ARC2002_10.jpg Bomb crater at Bell Block training ground (1943). Collection of Puke Ariki (ARC2002-10).

Following the entry of Japan to World War Two, in December 1941, the threat of invasion to New Zealand became a real possibility. The superiority of the Japanese air force and their notorious heavy bombing raids, led the New Zealand Government to mobilise several specialist bomb disposal groups. The 2/C Section, New Zealand Bomb Disposal Group, was a Territorial Army unit responsible for the disposal of mines, bombs, shells, mortars, and grenades found in Taranaki. However opportunities to practise for the 2/C Section were few and far between, and most live bombs were provided for detonation by the RNZAF. This photograph shows the crater formed by a 112 kilogram anti-shipping bomb detonated during practise at the Bell Block training ground in 1943.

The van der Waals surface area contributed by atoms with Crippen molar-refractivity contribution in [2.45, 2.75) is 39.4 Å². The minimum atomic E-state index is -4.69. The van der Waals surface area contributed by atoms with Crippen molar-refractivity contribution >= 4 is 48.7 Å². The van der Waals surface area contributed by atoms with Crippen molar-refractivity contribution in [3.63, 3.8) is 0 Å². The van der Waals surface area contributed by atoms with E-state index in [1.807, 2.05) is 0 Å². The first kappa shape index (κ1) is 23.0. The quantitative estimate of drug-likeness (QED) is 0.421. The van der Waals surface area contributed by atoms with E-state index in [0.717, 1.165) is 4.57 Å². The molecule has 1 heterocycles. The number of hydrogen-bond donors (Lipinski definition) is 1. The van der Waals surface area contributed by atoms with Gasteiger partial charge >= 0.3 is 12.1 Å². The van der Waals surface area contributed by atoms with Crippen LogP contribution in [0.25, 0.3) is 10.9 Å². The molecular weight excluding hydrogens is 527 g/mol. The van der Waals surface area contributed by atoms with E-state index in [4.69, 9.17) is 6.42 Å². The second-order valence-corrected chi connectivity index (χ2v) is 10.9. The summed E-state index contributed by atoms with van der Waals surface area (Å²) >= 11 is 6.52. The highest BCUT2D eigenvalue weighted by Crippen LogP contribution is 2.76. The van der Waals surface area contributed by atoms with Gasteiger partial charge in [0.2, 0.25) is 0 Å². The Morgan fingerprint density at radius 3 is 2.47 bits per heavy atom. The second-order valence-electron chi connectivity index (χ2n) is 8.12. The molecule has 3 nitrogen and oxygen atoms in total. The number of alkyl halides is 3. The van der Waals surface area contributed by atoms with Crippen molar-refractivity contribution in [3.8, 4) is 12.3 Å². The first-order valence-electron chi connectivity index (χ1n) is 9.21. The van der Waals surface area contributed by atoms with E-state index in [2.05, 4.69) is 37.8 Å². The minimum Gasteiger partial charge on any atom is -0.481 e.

One real-life emergency did arise when, on 15 February 1943, an enemy mine was discovered being pounded by heavy seas into the rocks below the Belt Road camp site. The 2/C Section decided that it was too risky to detonate the bomb at this site. 2/C member, and strong swimmer, George Wood, volunteered to secure the bomb with a rope, which he then swam to a launch that towed the mine into shore near the mouth of the Waiwhakaiho River where it was disarmed.

Related Information


Search the Puke Ariki Heritage Collection


Please do not reproduce these images without permission from Puke Ariki. 
Contact us for more information or you can order images online here.